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My web page sits in a DIV that is 960px wide, I center this DIV in the middle of the page by using the code:

html,body{background: url(images/INF_pageBg.gif) center top repeat-y #777777;text-align:center;}
#container{background-color:#ffffff;width:960px;text-align:left;margin:0 auto 0 auto;}

I need the background image of the html/body to tile down the middle of the page, which it does, however if the viewable pane in the browser is an odd number of pixels width then the centered background and centered DIV don't align together.

This is only happening in FF.

Does anybody know of a workaround?

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up vote 3 down vote accepted

Yeah, it's known issue. Unfortunately you only can fix div and image width, or use script to dynamically change stye.backgroundPosition property. Another trick is to put expression to the CSS class definition.

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FF @ fault? Damn... hate when my buddy fails me. – mpen May 9 '10 at 7:45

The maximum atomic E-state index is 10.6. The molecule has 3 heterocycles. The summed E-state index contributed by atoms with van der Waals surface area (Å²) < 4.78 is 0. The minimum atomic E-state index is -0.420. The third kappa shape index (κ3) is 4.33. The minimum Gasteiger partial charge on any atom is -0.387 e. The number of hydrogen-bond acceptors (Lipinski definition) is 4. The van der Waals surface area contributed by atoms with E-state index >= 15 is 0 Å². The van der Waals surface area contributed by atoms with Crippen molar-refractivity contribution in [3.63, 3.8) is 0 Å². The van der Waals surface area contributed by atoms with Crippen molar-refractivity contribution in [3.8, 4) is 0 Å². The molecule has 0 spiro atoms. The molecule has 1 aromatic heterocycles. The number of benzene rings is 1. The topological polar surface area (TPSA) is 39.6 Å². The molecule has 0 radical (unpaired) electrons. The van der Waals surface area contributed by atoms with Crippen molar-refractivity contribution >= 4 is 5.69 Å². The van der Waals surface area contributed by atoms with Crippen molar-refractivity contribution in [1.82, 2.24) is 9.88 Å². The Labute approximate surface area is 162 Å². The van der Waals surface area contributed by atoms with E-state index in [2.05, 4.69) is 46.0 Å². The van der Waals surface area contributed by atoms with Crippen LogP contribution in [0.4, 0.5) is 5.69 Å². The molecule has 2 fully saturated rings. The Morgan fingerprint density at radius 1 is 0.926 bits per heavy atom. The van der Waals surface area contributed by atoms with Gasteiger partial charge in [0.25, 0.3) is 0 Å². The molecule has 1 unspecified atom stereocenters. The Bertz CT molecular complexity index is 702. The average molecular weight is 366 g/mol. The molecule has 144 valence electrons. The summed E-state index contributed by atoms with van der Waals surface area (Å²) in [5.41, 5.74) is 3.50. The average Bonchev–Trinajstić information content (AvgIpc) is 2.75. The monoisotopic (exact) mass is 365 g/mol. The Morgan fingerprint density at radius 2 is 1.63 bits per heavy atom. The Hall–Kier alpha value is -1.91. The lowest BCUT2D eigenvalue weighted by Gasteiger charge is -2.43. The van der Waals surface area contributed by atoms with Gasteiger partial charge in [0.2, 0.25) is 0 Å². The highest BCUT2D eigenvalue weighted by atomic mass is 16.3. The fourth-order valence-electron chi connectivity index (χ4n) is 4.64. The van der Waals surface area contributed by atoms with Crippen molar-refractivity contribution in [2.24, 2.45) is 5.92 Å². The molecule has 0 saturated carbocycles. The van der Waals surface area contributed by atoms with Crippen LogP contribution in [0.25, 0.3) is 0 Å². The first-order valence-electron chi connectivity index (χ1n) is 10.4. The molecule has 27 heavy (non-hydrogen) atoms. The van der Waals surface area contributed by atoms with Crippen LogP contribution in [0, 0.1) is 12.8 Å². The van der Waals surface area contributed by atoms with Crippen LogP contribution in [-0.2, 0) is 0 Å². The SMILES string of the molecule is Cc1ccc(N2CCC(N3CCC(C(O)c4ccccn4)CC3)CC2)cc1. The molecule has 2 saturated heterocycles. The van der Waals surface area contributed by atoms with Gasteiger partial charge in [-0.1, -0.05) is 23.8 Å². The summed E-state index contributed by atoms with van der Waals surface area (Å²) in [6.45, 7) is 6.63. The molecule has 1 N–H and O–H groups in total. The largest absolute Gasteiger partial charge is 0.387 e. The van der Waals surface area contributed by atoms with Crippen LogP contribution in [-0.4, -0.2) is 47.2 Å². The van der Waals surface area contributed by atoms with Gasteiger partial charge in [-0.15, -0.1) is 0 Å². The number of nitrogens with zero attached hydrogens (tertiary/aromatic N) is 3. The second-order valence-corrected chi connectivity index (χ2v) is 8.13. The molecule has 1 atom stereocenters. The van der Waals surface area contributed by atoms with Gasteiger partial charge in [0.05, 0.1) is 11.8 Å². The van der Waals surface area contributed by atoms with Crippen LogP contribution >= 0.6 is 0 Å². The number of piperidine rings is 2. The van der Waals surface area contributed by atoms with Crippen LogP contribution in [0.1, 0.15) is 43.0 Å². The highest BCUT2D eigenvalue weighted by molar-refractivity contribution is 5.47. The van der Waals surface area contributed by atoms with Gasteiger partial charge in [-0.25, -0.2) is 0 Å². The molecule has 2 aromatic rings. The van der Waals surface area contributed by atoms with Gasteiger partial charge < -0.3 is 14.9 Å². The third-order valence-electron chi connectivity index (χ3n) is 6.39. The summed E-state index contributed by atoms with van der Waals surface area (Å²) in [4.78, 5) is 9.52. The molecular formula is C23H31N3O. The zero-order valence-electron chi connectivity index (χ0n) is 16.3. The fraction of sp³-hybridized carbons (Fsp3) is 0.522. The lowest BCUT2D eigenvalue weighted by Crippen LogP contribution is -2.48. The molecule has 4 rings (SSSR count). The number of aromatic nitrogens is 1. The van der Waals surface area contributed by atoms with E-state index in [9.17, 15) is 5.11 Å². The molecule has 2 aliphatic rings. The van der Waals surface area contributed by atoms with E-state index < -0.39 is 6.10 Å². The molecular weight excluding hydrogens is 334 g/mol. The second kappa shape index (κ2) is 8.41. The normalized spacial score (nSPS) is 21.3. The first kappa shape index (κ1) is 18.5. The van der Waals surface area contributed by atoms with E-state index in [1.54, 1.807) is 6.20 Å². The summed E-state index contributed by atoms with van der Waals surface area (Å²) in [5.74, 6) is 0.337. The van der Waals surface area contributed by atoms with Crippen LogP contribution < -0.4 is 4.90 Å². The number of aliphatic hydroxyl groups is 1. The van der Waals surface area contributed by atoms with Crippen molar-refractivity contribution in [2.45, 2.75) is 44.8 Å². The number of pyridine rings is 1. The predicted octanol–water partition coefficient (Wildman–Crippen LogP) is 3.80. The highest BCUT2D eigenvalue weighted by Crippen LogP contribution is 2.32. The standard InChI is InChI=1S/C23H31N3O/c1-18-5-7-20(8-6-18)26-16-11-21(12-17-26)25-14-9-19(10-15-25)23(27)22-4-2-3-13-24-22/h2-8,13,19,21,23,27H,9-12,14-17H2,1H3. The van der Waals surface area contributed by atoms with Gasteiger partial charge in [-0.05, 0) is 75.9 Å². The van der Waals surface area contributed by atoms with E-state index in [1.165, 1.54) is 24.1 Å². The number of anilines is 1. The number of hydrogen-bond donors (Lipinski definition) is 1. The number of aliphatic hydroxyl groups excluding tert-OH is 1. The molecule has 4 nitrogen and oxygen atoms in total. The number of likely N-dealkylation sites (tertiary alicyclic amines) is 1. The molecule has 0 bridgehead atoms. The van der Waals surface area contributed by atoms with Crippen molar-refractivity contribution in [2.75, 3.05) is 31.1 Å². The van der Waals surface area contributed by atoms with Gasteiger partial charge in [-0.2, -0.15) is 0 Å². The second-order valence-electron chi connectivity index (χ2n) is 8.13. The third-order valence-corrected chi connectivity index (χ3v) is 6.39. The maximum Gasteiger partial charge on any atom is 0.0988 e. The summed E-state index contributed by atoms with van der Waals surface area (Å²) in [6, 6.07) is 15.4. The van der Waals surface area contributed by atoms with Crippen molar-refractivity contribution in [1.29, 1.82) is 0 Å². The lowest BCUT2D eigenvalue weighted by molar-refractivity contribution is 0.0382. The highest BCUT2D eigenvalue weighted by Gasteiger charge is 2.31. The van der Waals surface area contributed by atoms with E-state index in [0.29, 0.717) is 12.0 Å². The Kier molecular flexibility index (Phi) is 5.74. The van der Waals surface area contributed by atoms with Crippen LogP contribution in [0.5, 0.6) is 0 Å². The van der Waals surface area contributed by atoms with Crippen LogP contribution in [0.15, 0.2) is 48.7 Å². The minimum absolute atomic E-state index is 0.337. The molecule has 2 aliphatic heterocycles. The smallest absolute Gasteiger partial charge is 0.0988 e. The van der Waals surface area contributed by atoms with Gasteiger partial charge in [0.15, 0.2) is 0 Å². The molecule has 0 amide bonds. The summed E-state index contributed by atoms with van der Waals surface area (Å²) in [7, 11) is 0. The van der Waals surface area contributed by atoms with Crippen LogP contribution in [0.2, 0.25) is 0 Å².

I found that by making the background image on odd number of pixels wide, the problem goes away for Firefox.

Setting padding:0px 0px 0px 1px; fixes the problem for IE.

Carlo Capocasa, Travian Games

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I was able to resolve this with jQuery:

  'margin-left': $(document).width()%2
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The (most) common problem is that your background image has an odd number while your container is an even number. I have wrote an article in my best English about where I also explain how the browser positioned your picture: check it out here.

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I am not that good with CSS, but you could use some javascript to see if its an odd number and then resize/move if it is.

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I had the same problem.

To get the background centered, you need to have a background-image wider than the viewport. Try to use a background 2500px wide. It will force the browser to center the part of image that is viewable.

Let me know if it works for you.

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This is not the problem. The problem is that each browser has a different way of rounding the viewport width to an integer. Some browsers use ceiling (next highest number) or floor (number without fraction). – rxgx Jul 11 '12 at 21:44

What about creating a wrapper div with the same background-image.

body{ background: url(your-image.jpg) no-repeat center top; }
#wrapper{ background: url(your-image.jpg) no-repeat center top; margin: 0 auto; width: 984px; }

The wrapper has an even number, the background will keep the same position on any screen size.

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